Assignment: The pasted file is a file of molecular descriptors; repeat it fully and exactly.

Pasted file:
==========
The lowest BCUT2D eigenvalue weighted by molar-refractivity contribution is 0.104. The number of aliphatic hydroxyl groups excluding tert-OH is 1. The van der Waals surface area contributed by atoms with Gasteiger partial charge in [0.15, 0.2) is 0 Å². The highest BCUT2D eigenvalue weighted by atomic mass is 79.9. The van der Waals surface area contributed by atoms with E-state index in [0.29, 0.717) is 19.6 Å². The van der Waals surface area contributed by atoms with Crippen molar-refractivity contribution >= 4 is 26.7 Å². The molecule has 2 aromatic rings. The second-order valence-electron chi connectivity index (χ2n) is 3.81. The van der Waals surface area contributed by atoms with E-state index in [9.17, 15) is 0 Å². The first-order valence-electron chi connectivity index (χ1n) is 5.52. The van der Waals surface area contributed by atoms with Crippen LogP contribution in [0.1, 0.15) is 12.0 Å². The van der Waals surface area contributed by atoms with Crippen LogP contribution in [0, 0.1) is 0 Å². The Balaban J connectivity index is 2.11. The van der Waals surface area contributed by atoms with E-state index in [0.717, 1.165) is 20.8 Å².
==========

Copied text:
The lowest BCUT2D eigenvalue weighted by molar-refractivity contribution is 0.104. The number of aliphatic hydroxyl groups excluding tert-OH is 1. The van der Waals surface area contributed by atoms with Gasteiger partial charge in [0.15, 0.2) is 0 Å². The highest BCUT2D eigenvalue weighted by atomic mass is 79.9. The van der Waals surface area contributed by atoms with E-state index in [0.29, 0.717) is 19.6 Å². The van der Waals surface area contributed by atoms with Crippen molar-refractivity contribution >= 4 is 26.7 Å². The molecule has 2 aromatic rings. The second-order valence-electron chi connectivity index (χ2n) is 3.81. The van der Waals surface area contributed by atoms with E-state index in [9.17, 15) is 0 Å². The first-order valence-electron chi connectivity index (χ1n) is 5.52. The van der Waals surface area contributed by atoms with Crippen LogP contribution in [0.1, 0.15) is 12.0 Å². The van der Waals surface area contributed by atoms with Crippen LogP contribution in [0, 0.1) is 0 Å². The Balaban J connectivity index is 2.11. The van der Waals surface area contributed by atoms with E-state index in [0.717, 1.165) is 20.8 Å².